Wythe: The plagues. Floods. Fashion. What it’s like to launch a brand during the Apocalypse


When Peter Middleton launched his label Wythe at a trade show in January 2020, the response was better than he could have hoped for. The holy trinity of Japanese retailers – Beams, United Arrows and Ships – have all expressed interest in wearing their collection of classic American sportswear sprinkled with a hint of sepia-tinted nostalgia. . He had won the approval of stores that were talked about with hushed reverence in men’s clothing circles and that offer clothes that tell a story. All of this seemed to bode well for the fledgling brand, and Middleton could count on a win from the start. “I was like, ‘Holy shit, I did it!'” Middleton told me last week.

Then March 2020 arrived and, well, you know the rest.

And while the past year and a half has certainly been difficult to navigate, Middleton had another bad news earlier this month when Hurricane Ida blew through the northeast, leaving flash floods in its wake. Middleton got a call from the New Jersey warehouse that he was using to store his fall 2021 collection. These pieces, which were about to be shipped to his wholesale accounts, had been placed on low shelves and were floating around. now in two feet of muddy water, like a soup of t-shirts and oxfords.

You could call Middleton the unluckiest guy in menswear. Right after that first show, its US buying agents called to give bad news. “They said to me, ‘It looks like this coronavirus case is going to be pretty big, so we’re reducing our fall purchase by 80%. Since those heady days in early March, he’s been playing a global game of Whack-a-Mole, trying to see which factories and manufacturers he works with were open. Production delays around the world caused production backups, which were then compounded by a shortage of workers. It didn’t help that his orders were small and sometimes pushed back or abandoned in favor of larger ones. Middleton knew starting his own business wouldn’t be easy, but a plague, then material shortages and production delays and a destabilized global supply chain had made it nearly impossible.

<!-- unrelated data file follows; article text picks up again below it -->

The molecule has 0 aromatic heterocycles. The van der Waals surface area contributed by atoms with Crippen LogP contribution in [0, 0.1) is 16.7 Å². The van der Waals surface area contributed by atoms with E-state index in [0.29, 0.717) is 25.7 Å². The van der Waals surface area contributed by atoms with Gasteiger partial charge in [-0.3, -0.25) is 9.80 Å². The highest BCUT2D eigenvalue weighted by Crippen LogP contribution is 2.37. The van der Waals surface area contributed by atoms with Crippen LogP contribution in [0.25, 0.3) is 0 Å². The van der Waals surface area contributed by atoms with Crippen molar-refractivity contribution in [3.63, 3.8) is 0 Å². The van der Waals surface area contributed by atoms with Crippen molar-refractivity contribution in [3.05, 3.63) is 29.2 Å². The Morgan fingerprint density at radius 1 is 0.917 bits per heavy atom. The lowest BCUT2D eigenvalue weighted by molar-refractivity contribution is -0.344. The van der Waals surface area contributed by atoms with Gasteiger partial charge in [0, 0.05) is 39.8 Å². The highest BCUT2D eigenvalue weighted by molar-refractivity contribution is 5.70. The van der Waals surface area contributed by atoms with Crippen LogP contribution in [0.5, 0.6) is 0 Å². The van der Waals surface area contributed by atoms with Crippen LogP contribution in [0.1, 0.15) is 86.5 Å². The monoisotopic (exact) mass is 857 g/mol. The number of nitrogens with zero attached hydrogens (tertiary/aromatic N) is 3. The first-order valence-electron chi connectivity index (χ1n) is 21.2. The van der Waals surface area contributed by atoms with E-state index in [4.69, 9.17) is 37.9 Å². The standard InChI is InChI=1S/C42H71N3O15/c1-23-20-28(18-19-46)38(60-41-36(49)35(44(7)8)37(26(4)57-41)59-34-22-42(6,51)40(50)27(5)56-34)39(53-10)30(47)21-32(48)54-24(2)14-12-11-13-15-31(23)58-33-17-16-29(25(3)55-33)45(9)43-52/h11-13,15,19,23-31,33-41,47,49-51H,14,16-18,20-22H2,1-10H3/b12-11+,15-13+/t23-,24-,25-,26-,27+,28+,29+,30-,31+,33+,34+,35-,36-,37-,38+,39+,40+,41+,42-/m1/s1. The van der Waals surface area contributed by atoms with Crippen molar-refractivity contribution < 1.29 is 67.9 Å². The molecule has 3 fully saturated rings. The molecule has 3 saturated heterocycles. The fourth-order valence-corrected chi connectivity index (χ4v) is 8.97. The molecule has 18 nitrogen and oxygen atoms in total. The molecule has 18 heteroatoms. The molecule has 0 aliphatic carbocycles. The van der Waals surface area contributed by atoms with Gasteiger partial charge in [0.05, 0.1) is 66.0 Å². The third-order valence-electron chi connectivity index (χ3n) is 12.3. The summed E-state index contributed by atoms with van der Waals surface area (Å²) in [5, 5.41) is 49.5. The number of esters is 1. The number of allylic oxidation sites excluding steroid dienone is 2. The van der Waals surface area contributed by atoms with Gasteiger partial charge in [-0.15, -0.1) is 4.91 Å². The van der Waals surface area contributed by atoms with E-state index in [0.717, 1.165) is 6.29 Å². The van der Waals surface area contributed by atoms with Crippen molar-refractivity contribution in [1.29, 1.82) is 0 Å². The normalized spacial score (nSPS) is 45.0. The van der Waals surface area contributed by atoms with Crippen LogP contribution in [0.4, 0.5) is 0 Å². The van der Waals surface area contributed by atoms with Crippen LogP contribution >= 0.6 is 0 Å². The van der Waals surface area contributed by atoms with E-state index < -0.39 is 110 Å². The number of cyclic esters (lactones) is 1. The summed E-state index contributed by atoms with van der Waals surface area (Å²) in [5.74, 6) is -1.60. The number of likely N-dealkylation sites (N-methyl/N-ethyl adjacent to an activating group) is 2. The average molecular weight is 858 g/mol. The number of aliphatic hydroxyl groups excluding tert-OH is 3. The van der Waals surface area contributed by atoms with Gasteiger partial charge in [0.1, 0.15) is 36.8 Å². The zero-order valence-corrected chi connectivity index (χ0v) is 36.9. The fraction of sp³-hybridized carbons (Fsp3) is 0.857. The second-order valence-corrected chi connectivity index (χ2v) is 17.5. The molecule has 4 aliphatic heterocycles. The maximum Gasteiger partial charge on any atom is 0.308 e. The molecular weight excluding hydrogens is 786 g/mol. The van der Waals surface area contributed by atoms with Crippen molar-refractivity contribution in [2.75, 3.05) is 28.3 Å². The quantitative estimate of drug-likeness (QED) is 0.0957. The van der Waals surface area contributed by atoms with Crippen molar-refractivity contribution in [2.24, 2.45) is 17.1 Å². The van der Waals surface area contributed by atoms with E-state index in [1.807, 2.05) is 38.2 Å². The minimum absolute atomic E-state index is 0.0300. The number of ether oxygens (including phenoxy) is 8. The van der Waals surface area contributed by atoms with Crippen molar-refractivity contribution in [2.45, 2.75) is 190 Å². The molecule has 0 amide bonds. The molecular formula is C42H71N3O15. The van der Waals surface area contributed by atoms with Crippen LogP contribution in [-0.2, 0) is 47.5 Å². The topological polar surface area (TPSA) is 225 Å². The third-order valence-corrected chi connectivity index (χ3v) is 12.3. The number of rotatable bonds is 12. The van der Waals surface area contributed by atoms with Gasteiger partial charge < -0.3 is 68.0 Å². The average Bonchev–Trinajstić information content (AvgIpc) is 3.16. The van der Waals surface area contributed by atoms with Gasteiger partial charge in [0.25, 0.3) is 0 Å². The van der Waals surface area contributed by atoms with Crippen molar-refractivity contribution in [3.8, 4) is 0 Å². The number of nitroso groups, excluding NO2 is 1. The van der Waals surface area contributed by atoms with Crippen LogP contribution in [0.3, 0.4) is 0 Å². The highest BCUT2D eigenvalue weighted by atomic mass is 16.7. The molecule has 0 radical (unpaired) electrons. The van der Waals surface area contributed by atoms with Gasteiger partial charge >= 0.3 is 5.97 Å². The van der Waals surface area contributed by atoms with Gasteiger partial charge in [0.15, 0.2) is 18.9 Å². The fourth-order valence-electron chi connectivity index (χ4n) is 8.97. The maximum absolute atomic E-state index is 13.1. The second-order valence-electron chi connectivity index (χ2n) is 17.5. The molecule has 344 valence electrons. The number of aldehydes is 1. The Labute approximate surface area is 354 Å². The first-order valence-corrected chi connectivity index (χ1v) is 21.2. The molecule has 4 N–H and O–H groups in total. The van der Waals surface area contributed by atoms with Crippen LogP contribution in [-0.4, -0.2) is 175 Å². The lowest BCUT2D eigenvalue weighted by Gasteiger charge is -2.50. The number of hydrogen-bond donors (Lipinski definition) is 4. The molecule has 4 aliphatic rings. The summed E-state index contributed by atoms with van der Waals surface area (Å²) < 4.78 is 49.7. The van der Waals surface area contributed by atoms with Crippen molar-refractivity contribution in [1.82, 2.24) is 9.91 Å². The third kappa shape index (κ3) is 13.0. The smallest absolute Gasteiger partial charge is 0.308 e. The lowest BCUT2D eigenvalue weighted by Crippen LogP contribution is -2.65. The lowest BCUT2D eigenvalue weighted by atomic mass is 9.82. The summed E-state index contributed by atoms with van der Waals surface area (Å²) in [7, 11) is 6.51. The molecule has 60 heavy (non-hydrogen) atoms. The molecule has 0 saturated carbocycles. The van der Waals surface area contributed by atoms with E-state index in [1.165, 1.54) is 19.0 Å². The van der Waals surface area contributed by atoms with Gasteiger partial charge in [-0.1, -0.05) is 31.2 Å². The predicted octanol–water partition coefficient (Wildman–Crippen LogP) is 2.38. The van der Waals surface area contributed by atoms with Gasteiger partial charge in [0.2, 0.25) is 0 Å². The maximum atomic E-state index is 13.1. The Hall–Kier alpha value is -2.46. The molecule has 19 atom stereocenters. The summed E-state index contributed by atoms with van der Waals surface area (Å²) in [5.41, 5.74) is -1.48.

“It has been my dream since I was a child: can I create things that I find beautiful? ” he said. “And can I create enough for other people to have the opportunity to buy them?” The ultimate goal is to see the things I create in nature and on the streets. The dream is not to look at those spreadsheets and figure out which loans I can take out – should I take an 8% loan or a 7% loan? But that’s part of the business. Not being like a brand backed by a business, you have to do it all yourself.

The fashion industry is so large and sprawling that it can be difficult to focus on all the weird corners of the world it touches. You look at a sturdy button up in a store and never think of things like tariff prices or customs officers inspecting documents and boxes. Or the fluctuating market price of shipping, or how minor socio-political changes can send major ripples across the world that wreak havoc on a small business like Middleton’s. Over the past 18 months, with the world grappling with the plague, supply chain issues, and now the growing effects of global warming, you would be hard pressed to find a better microcosm of these factors at play. than Wythe.

Wythe, originally, specializes in classic men’s clothing, with an eye on textiles. Middleton worked at Ralph Lauren for a time in fabric research, a part of the company that is known to be particularly obsessed with Ralph. “How many gray round neck sweatshirts are there?” Middleton asked. “Millions. And when you sit down and say to yourself, man, what does this garment really do mean? Why is a gray crew-neck sweatshirt a wardrobe staple? Why did it stay with us for so long? Why does it resonate with everyone? And then you look at what’s available and there’s a pretty big disconnect there. “

So he wanted to create clothes in the tradition of classic American men’s fashion, with a bit of historical detail and an emphasis on quality, but without any theatrical posture. “I want to make a garment that is completely wearable and that doesn’t read like a costume,” he said. On her website, every product – from a chambray work shirt to a pair of pleated linen twill chinos to a loose 5 oz tee. organic cotton jersey – comes with an encyclopedic background. I don’t think Middledton would be bothered if I said he’s a menswear nerd who makes clothes for other menswear nerds. And when he first made a small capsule of shirts in 2019 that turned out to be popular, his future was bright. Earlier this week, menswear maestro Michael Williams asked, in his A Continuous Lean newsletter, “Is Wythe a (micro) independent Ralph Lauren?”


Comments are closed.